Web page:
The Bruno anecdote is useful only insofar as it illuminates the vindictive quality of the former governor — his tendency to personalize political differences and to seize the nuclear option when other more discreet and moderate measures might in fact produce just as good a result. “How could such an A+ student of government fail to recognize that success as governor required skill in, and respect for, consensus building, conciliation, and compromise?” Constantine asks. Maybe he didn’t know the governor as well as he claims to.
Readers of this book may be surprised to know that Spitzer and his aides regarded his election to the governorship in 2006 as a virtual prelude to the presidency. Constantine cites as evidence of the governor’s supposed appeal to a wide swath of voters the fact that he won the office with a 40 percent advantage over his Republican opponent. But after all, in New York, statewide elections for some time now have come to resemble those in the former German Democratic Republic, complete with a cardboard “opposition” candidate. Moreover, no governor of New York State has been elected to the presidency since Franklin D. Roosevelt in 1932, and neither political party has nominated a New York governor since Thomas Dewey in 1948.
One point that constantine, a high-flying lawyer who bills at thousands of dollars an hour and vacations in Paris and Thailand, seems not to notice is that New York State — over-regulated, over-taxed, over-governed, over-patronage-distributed — has been hemorrhaging jobs for decades. The fiscal consequences of this should be obvious, but all Spitzer and his aides can think of is new ways to spend money — money that they don’t have and won’t have. Even Constantine admits that Spitzer’s $120.6 billion budget represented a growth rate twice that of inflation. The presumption was that the go-go good times on Wall Street and the rise in the value of real estate would somehow produce new revenues. Or perhaps not, who knows? As it is, after 12 years of Democrat Mario Cuomo and 12 of “moderate” Republican George Pataki (plus two of Spitzer) in the governor’s mansion, New York State is a huge white whale sinking into the swamp of bankruptcy.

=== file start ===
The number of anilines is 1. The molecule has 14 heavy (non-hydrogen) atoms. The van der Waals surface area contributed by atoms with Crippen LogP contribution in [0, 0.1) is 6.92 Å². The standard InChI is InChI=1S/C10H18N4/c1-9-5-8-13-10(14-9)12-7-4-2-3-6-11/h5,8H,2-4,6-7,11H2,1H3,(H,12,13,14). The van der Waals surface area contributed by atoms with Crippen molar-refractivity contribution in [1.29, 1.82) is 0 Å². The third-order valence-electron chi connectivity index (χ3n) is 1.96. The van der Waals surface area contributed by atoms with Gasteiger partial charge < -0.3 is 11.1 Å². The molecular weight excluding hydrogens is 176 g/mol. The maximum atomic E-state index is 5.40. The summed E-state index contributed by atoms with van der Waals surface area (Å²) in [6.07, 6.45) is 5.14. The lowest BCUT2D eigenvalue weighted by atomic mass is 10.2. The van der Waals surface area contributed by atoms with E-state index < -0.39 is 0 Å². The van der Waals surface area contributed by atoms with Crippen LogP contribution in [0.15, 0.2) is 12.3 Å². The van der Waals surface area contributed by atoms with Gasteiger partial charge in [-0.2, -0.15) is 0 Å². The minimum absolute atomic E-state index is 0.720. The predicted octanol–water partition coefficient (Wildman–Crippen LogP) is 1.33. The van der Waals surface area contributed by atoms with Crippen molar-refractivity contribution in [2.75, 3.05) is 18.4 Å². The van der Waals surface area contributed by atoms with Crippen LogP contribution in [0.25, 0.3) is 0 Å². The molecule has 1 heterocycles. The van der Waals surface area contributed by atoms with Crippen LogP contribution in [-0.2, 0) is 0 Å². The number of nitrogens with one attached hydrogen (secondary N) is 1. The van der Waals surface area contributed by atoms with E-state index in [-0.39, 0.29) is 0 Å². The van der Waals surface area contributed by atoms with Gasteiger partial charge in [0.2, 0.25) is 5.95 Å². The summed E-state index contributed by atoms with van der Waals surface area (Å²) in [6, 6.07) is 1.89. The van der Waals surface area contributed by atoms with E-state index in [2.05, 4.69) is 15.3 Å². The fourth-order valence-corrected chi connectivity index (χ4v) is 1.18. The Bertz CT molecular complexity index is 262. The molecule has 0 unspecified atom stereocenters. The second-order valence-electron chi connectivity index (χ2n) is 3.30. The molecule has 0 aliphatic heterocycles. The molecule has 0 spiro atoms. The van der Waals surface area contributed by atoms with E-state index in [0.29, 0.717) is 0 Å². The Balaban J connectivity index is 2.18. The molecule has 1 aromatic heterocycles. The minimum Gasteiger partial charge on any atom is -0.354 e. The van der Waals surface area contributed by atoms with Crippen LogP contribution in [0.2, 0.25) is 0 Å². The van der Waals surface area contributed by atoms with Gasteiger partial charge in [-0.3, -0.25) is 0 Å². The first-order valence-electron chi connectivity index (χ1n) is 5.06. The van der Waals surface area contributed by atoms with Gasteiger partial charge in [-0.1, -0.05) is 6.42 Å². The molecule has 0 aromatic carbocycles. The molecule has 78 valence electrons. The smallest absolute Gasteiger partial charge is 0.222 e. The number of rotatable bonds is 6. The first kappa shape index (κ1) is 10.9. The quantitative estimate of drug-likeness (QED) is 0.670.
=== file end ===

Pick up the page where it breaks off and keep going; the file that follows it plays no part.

Quite the most interesting revelation in this book has to do with the undisguised contempt of Spitzer and his people for Lieutenant Governor David Paterson. More than once Constantine suggests that the latter was clearly unfit for major state office. Yet after all, it was Spitzer who accepted him as a running mate. Could it be that the governor was encouraged to knock over the tracings of decency in his personal life on the basis that nobody would want Paterson in the governor’s mansion? Constantine tantalizes us with the prospect without confirming it. Unfortunately the unthinkable has come to pass, and — surprise, surprise! — the new governor shows no signs on wanting to bow out gracefully, much to the discomfort of the Democratic state machine and the White House. The A+ students of government weren’t so smart after all.